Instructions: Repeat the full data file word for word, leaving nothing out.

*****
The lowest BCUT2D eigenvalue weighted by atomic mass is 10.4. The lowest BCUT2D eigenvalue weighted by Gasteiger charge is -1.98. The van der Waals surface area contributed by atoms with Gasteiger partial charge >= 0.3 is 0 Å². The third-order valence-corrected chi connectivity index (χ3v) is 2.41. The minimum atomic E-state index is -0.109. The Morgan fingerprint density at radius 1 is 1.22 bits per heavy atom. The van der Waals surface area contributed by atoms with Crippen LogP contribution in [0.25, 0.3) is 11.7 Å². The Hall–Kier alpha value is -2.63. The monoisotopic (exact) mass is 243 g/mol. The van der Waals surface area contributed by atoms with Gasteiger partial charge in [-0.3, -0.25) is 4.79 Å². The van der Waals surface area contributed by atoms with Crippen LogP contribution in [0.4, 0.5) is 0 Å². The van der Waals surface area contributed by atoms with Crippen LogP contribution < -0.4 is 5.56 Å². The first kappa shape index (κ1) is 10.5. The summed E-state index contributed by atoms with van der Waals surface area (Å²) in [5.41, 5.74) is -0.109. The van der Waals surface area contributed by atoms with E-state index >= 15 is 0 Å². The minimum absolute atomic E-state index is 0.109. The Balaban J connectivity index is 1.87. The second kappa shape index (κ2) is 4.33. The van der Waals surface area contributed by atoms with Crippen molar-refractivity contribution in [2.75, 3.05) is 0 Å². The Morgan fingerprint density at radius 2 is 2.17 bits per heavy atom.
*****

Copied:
The lowest BCUT2D eigenvalue weighted by atomic mass is 10.4. The lowest BCUT2D eigenvalue weighted by Gasteiger charge is -1.98. The van der Waals surface area contributed by atoms with Gasteiger partial charge >= 0.3 is 0 Å². The third-order valence-corrected chi connectivity index (χ3v) is 2.41. The minimum atomic E-state index is -0.109. The Morgan fingerprint density at radius 1 is 1.22 bits per heavy atom. The van der Waals surface area contributed by atoms with Crippen LogP contribution in [0.25, 0.3) is 11.7 Å². The Hall–Kier alpha value is -2.63. The monoisotopic (exact) mass is 243 g/mol. The van der Waals surface area contributed by atoms with Gasteiger partial charge in [-0.3, -0.25) is 4.79 Å². The van der Waals surface area contributed by atoms with Crippen LogP contribution in [0.4, 0.5) is 0 Å². The van der Waals surface area contributed by atoms with Crippen LogP contribution < -0.4 is 5.56 Å². The first kappa shape index (κ1) is 10.5. The summed E-state index contributed by atoms with van der Waals surface area (Å²) in [5.41, 5.74) is -0.109. The van der Waals surface area contributed by atoms with E-state index >= 15 is 0 Å². The minimum absolute atomic E-state index is 0.109. The Balaban J connectivity index is 1.87. The second kappa shape index (κ2) is 4.33. The van der Waals surface area contributed by atoms with Crippen molar-refractivity contribution in [2.75, 3.05) is 0 Å². The Morgan fingerprint density at radius 2 is 2.17 bits per heavy atom.